Republican presidential candidate and former Arkansas Gov. Mike Huckabee said last week that he never supported or defended Josh Duggar after allegations surfaced in May that the former reality TV star had molested his sisters as a teenager.
"I really didn't support Josh," Huckabee told Iowa radio host Simon Conway on Dec. 23. "I supported his parents, if you'll go back and look at what I said. There's no support for what he did."
Huckabee has long enjoyed the political support of the Duggar family and said as recently as June that he would be open to having them join his presidential campaign. On May 22, he wrote a Facebook post condemning Josh Duggar's actions, but saying he did not think they were "unforgivable."
"Josh's actions when he was an underage teen are as he described them himself, 'inexcusable,' but that doesn't mean 'unforgivable,'" Huckabee said. "He and his family dealt with it and were honest and open about it with the victims and the authorities. No purpose whatsoever is served by those who are now trying to discredit Josh or his family by sensationalizing the story. Good people make mistakes and do regrettable and even disgusting things."
At the time, Huckabee suggested that Josh Duggar's behavior was a result of the immature judgment of a minor.
"The reason that the law protects disclosure of many actions on the part of a minor is that the society has traditionally understood something that today's blood-thirsty media does not understand—that being a minor means that one's judgement is not mature," he said. "No one needs to defend Josh's actions as a teenager, but the fact that he confessed his sins to those he harmed, sought help, and has gone forward to live a responsible and circumspect life as an adult is testament to his family's authenticity and humility."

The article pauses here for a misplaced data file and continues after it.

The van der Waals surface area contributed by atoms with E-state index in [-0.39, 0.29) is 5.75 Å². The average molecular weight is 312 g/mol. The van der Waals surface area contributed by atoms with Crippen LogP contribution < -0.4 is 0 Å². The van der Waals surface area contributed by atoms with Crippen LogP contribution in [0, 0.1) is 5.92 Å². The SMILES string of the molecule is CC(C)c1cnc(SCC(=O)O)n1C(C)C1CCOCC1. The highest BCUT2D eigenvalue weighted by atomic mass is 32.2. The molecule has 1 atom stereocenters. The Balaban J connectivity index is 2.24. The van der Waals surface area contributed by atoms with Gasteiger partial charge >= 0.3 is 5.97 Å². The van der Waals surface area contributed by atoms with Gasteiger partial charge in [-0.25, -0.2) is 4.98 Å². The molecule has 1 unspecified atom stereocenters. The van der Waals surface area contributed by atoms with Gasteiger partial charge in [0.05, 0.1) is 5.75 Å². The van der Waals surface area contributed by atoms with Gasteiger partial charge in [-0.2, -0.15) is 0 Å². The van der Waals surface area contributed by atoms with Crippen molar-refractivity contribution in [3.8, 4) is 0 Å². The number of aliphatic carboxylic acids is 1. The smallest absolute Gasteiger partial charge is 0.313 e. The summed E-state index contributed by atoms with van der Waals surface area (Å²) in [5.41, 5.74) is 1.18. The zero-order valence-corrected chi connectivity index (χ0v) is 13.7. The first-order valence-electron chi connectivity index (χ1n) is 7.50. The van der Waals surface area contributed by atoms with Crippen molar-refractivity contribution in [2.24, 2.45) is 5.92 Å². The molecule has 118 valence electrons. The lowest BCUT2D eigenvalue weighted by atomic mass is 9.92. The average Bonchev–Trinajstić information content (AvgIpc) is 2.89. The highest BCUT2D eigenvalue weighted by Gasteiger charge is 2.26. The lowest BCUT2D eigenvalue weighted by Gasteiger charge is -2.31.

In last week's Iowa radio interview, Huckabee repeated his criticism of the media for what he characterized as its exploitation of Josh Duggar's sisters, but but added that he felt their brother's behavior was "despicable" and "dishonest."
"I think in subsequent months, as more things came out, what he did was despicable, it was dishonest," Huckabee said. "He did some things that totally defy everything he supposedly stood for. But he certainly defied what his parents not only have stood for, but continue to. So my support was for his sisters, who were the real victims; I felt like they were being exploited by the media. The media didn't care what was happening to them and the emotional trauma they were going through."
"I've never defended Josh, and I don't defend him now, because there's nothing to defend," he added. What he did was absolutely hideously wrong and despicable."
Before the report that he had molested his sisters came out, Duggar was also executive director of the Family Research Council's FRC Action group, a position he subsequently resigned.